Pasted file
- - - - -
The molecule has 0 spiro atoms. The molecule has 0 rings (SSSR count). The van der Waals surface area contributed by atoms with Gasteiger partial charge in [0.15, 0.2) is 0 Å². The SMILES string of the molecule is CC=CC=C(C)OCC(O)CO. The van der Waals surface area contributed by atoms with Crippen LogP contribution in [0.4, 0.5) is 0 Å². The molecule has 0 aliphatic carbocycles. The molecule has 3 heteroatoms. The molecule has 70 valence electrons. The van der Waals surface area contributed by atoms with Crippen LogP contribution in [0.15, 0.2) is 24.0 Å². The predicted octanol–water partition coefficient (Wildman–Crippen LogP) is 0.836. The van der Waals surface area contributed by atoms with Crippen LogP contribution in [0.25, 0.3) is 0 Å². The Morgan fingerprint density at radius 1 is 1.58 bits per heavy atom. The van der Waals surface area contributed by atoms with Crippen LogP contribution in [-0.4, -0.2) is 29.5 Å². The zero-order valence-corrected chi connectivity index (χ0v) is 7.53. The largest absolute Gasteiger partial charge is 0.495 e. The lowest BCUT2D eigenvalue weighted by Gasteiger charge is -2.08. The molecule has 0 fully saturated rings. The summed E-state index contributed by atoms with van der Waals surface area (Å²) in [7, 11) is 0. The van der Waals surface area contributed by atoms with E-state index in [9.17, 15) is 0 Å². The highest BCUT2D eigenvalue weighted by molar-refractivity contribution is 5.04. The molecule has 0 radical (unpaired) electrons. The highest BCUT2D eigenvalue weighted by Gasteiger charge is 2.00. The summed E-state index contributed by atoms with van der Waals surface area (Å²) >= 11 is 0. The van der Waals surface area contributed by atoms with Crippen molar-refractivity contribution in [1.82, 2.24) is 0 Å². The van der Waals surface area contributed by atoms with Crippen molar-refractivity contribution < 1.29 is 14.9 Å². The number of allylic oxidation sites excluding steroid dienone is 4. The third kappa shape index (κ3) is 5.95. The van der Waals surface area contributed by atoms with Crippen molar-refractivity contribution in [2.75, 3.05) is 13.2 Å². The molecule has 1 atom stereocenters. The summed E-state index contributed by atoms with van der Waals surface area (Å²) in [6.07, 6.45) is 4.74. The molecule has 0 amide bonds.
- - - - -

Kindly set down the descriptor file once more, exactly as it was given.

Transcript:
The molecule has 0 spiro atoms. The molecule has 0 rings (SSSR count). The van der Waals surface area contributed by atoms with Gasteiger partial charge in [0.15, 0.2) is 0 Å². The SMILES string of the molecule is CC=CC=C(C)OCC(O)CO. The van der Waals surface area contributed by atoms with Crippen LogP contribution in [0.4, 0.5) is 0 Å². The molecule has 0 aliphatic carbocycles. The molecule has 3 heteroatoms. The molecule has 70 valence electrons. The van der Waals surface area contributed by atoms with Crippen LogP contribution in [0.15, 0.2) is 24.0 Å². The predicted octanol–water partition coefficient (Wildman–Crippen LogP) is 0.836. The van der Waals surface area contributed by atoms with Crippen LogP contribution in [0.25, 0.3) is 0 Å². The Morgan fingerprint density at radius 1 is 1.58 bits per heavy atom. The van der Waals surface area contributed by atoms with Crippen LogP contribution in [-0.4, -0.2) is 29.5 Å². The zero-order valence-corrected chi connectivity index (χ0v) is 7.53. The largest absolute Gasteiger partial charge is 0.495 e. The lowest BCUT2D eigenvalue weighted by Gasteiger charge is -2.08. The molecule has 0 fully saturated rings. The summed E-state index contributed by atoms with van der Waals surface area (Å²) in [7, 11) is 0. The van der Waals surface area contributed by atoms with E-state index in [9.17, 15) is 0 Å². The highest BCUT2D eigenvalue weighted by molar-refractivity contribution is 5.04. The molecule has 0 radical (unpaired) electrons. The highest BCUT2D eigenvalue weighted by Gasteiger charge is 2.00. The summed E-state index contributed by atoms with van der Waals surface area (Å²) >= 11 is 0. The van der Waals surface area contributed by atoms with Crippen molar-refractivity contribution in [1.82, 2.24) is 0 Å². The van der Waals surface area contributed by atoms with Crippen molar-refractivity contribution < 1.29 is 14.9 Å². The number of allylic oxidation sites excluding steroid dienone is 4. The third kappa shape index (κ3) is 5.95. The van der Waals surface area contributed by atoms with Crippen molar-refractivity contribution in [2.75, 3.05) is 13.2 Å². The molecule has 1 atom stereocenters. The summed E-state index contributed by atoms with van der Waals surface area (Å²) in [6.07, 6.45) is 4.74. The molecule has 0 amide bonds.